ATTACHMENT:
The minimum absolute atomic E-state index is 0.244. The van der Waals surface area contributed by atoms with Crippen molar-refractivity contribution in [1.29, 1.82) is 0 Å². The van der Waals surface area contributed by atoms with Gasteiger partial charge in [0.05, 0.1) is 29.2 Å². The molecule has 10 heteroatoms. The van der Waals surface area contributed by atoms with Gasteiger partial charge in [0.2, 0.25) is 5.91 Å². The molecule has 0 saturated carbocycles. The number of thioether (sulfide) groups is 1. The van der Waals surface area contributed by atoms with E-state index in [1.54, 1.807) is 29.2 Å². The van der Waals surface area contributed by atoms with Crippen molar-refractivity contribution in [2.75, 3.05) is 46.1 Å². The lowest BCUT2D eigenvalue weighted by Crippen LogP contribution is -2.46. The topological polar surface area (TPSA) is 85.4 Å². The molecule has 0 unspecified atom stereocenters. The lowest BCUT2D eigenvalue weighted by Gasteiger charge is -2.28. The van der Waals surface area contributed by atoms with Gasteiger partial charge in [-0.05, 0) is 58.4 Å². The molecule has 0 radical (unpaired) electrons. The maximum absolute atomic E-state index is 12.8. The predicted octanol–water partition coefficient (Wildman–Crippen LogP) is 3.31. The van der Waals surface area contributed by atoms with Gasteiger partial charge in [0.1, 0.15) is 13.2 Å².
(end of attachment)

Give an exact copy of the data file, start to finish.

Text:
The minimum absolute atomic E-state index is 0.244. The van der Waals surface area contributed by atoms with Crippen molar-refractivity contribution in [1.29, 1.82) is 0 Å². The van der Waals surface area contributed by atoms with Gasteiger partial charge in [0.05, 0.1) is 29.2 Å². The molecule has 10 heteroatoms. The van der Waals surface area contributed by atoms with Gasteiger partial charge in [0.2, 0.25) is 5.91 Å². The molecule has 0 saturated carbocycles. The number of thioether (sulfide) groups is 1. The van der Waals surface area contributed by atoms with E-state index in [1.54, 1.807) is 29.2 Å². The van der Waals surface area contributed by atoms with Crippen molar-refractivity contribution in [2.75, 3.05) is 46.1 Å². The lowest BCUT2D eigenvalue weighted by Crippen LogP contribution is -2.46. The topological polar surface area (TPSA) is 85.4 Å². The molecule has 0 unspecified atom stereocenters. The lowest BCUT2D eigenvalue weighted by Gasteiger charge is -2.28. The van der Waals surface area contributed by atoms with Gasteiger partial charge in [-0.05, 0) is 58.4 Å². The molecule has 0 radical (unpaired) electrons. The maximum absolute atomic E-state index is 12.8. The predicted octanol–water partition coefficient (Wildman–Crippen LogP) is 3.31. The van der Waals surface area contributed by atoms with Gasteiger partial charge in [0.1, 0.15) is 13.2 Å².